8 Keys (and 24 Stocks) To Build Wealth Today

9 Ways to Build Wealth in 2011





It turns out that most of the battle is knowing what makes a company strong. And after years of crunching the numbers, Ive figured out the eight most important variables that help predict a companys profit potentialwhat I call my eight Wealth Building Keys. In this special report I not only go over these eight fundamental variables; I also give you eight of my top small- and mid-cap picks that you can buy to profit no matter what the rest of The Elevation Group Wall Street is up to. Ill also point you to two dozen big names on Wall Street that are doing an excellent job in staying fit and trim fundamentally. Without further ado, lets get started Key #1: Sales Growth This is one of the hardest numbers to fake. Sales are the lifeblood of any businesswhether it is selling a service, a gadget, raw materials or anything else under the sun. There are many ways that companies can temporarily find capital, such as selling off assets or making outside investments, but its always bad news if people arent buying what a business is selling. Great companies make sure that sales increase month to month and year to year so they can expand, dominate their industry and deliver big returns to shareholders. Click here to see my top three stocks by sales growth .









"Compare that to investing the same amount for the same time period earning the same return in a no-load, small-cap, value fund with low operating expenses," she says. "Your balance would be $19,128 and you would have paid $408 in operating expenses." The difference: $3,123. Tip for success: Calculate cost and differences with Bankrate's mutual fund fees calculator. 3. No Shortcuts: Year After Year of Consistent Savings Ric Edelman, chairman and CEO of Edelman Financial Services LLC, and author of "The Truth About Money": "The best way to build wealth remains unchanged: Invest as much money as you can (which is usually more than you think you can) into a diversified set of low-cost mutual funds and exchange-traded funds -- and keep doing this for many years, no matter what." 4. Get Rid of High-Interest Card Debt David Jones, president of the Association of Independent Consumer Credit Counseling Agencies: "For most people, building wealth is not about what to do with excess disposable income," he says, but "how to keep more of the money that they earn." "The best way to do that: Reduce the amount of money spent on interest payments -- especially high-interest payments attached to credit card purchases," Jones says. "If a consumer can work to pay off just one high-interest credit card and not overcharge it again, then the money saved after it is paid off can go to a building-wealth plan. This may not be easy, and it may take time, but it's a realistic goal for just about every consumer." Tip for success: Find a certified credit counselor to help you draft your own personal spending plan for free.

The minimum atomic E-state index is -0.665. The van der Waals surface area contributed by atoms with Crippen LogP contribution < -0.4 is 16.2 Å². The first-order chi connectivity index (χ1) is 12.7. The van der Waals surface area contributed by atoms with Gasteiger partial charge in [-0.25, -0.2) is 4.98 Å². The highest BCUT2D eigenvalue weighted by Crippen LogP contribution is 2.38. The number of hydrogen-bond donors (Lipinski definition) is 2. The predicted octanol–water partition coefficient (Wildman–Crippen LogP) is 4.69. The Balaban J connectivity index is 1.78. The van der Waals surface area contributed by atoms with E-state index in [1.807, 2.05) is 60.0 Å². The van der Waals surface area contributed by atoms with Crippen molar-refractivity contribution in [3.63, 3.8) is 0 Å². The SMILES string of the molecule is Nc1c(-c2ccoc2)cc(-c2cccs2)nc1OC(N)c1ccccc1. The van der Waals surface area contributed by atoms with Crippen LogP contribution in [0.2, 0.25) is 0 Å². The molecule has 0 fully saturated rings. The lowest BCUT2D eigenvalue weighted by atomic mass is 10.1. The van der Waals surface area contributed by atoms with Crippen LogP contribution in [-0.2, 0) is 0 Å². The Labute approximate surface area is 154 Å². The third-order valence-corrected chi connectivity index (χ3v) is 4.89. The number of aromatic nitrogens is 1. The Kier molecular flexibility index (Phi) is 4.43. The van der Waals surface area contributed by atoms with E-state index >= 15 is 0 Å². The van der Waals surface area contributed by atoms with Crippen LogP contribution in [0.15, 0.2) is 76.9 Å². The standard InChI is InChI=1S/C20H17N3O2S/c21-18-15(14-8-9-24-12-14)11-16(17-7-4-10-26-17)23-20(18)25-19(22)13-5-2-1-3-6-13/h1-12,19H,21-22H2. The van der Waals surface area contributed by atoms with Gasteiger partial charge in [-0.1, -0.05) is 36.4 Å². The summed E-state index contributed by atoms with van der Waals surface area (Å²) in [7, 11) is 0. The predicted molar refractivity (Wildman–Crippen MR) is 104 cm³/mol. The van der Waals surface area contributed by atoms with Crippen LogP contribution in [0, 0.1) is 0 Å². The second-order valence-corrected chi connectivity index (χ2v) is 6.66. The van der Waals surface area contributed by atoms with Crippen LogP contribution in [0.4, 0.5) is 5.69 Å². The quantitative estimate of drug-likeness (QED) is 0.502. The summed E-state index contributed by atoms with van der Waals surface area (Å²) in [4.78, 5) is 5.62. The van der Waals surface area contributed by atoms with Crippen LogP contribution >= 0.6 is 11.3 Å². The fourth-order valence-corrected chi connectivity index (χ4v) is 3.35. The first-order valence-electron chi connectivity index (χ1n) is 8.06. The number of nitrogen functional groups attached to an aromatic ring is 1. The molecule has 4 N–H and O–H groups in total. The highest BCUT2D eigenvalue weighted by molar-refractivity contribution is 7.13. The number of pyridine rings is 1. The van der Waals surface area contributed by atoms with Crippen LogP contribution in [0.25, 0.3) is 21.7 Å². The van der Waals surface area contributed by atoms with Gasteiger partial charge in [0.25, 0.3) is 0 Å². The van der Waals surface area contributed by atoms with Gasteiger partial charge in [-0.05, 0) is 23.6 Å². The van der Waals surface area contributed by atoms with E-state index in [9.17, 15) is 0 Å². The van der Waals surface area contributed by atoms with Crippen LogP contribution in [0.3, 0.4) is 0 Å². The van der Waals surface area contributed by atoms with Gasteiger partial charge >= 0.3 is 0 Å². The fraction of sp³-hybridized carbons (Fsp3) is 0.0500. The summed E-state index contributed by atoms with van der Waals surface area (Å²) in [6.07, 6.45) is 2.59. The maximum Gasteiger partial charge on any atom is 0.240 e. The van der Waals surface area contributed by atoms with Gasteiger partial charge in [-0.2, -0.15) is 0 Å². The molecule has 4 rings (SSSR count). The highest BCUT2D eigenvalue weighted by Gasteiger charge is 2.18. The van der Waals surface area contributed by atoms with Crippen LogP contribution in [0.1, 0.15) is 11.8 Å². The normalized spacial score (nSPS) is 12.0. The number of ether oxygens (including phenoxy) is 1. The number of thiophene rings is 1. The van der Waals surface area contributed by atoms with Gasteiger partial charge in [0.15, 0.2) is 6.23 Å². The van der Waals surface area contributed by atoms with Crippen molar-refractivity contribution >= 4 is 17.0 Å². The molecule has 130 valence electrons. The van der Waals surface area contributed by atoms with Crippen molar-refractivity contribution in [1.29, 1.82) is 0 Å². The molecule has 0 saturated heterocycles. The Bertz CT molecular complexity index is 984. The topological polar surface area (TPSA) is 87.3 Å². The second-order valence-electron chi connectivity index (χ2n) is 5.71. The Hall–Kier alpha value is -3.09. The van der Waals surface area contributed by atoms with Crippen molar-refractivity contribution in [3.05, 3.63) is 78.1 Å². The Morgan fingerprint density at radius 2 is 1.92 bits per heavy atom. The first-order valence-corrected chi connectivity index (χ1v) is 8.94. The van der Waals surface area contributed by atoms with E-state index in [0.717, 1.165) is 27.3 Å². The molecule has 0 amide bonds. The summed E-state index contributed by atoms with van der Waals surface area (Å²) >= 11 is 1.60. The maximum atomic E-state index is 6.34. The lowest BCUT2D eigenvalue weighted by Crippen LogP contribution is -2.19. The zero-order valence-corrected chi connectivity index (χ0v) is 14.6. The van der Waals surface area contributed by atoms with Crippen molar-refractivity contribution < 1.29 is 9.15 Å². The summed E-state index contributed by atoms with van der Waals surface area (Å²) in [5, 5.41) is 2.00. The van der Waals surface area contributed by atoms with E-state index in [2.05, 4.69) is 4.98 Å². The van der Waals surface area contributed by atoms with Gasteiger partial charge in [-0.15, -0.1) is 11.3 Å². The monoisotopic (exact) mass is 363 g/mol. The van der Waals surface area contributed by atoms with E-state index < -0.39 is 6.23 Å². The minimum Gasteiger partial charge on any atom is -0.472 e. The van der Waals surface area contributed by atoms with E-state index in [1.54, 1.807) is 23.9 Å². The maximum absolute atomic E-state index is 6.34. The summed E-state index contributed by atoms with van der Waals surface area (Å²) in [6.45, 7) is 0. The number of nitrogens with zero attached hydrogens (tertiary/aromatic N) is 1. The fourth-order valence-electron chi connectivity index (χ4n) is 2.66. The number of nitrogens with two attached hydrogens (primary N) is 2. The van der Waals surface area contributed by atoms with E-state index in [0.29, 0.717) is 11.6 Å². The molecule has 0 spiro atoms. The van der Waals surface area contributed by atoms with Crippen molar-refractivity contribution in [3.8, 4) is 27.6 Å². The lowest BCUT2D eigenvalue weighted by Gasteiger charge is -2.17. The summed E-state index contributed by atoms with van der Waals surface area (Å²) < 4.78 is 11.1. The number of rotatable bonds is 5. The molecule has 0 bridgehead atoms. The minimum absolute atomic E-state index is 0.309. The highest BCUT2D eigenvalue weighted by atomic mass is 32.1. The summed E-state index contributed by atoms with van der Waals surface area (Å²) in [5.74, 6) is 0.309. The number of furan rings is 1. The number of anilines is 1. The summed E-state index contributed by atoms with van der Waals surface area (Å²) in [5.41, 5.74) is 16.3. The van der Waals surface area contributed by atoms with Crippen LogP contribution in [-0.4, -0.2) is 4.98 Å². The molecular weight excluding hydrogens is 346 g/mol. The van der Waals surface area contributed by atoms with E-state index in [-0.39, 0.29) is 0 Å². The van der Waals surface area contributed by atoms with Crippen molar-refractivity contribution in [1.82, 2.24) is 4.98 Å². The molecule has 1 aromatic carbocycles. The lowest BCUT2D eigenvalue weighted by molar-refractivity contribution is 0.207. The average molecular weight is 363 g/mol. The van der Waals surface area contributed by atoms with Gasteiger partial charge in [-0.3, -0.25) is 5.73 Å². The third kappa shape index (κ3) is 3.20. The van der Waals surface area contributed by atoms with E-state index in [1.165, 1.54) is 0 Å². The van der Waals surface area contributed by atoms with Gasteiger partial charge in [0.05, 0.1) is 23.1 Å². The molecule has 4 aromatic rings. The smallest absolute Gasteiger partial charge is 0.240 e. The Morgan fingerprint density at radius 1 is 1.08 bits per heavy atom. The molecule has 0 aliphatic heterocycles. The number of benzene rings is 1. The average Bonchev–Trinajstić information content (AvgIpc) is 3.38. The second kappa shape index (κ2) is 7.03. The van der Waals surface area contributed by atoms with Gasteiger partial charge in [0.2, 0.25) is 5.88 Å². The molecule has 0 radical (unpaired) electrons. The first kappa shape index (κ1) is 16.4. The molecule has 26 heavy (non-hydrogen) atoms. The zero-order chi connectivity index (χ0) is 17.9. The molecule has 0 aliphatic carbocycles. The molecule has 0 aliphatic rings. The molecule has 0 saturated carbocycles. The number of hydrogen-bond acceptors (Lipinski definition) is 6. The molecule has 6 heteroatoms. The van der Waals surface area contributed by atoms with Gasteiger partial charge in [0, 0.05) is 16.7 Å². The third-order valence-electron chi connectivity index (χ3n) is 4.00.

How to Trick Yourself Into Building Wealth





Instead of making 12 monthly decisions to save money every year, make one decision and set up an automatic bank draft each month. Too many people regard all of the cash in their checking accounts as cash on the launching pad for spending. But by using bank drafts, you can build up a surprising sum over time, especially if you increase your monthly contribution periodically. As Benjamin Franklin said, "Little strokes fell great oaks." You can authorize a draft to a savings account or directly to investments, such as mutual funds and brokerage accounts; many of these arrangements allow drafts as low as $50 per month. This enables people who can't afford many shares of stock or even oneto incrementally work toward stock ownership. Whether your incremental payments go into a fund or individual stocks, make sure that commissions and expenses aren't eating too much of your return. Be sure to read the prospectus and annual reports before you invest. This arrangement has the advantage of enabling dollar-cost averaging the practice of regularly investing a set dollar amount in a given stock or fund, rather than regularly buying a set number of shares.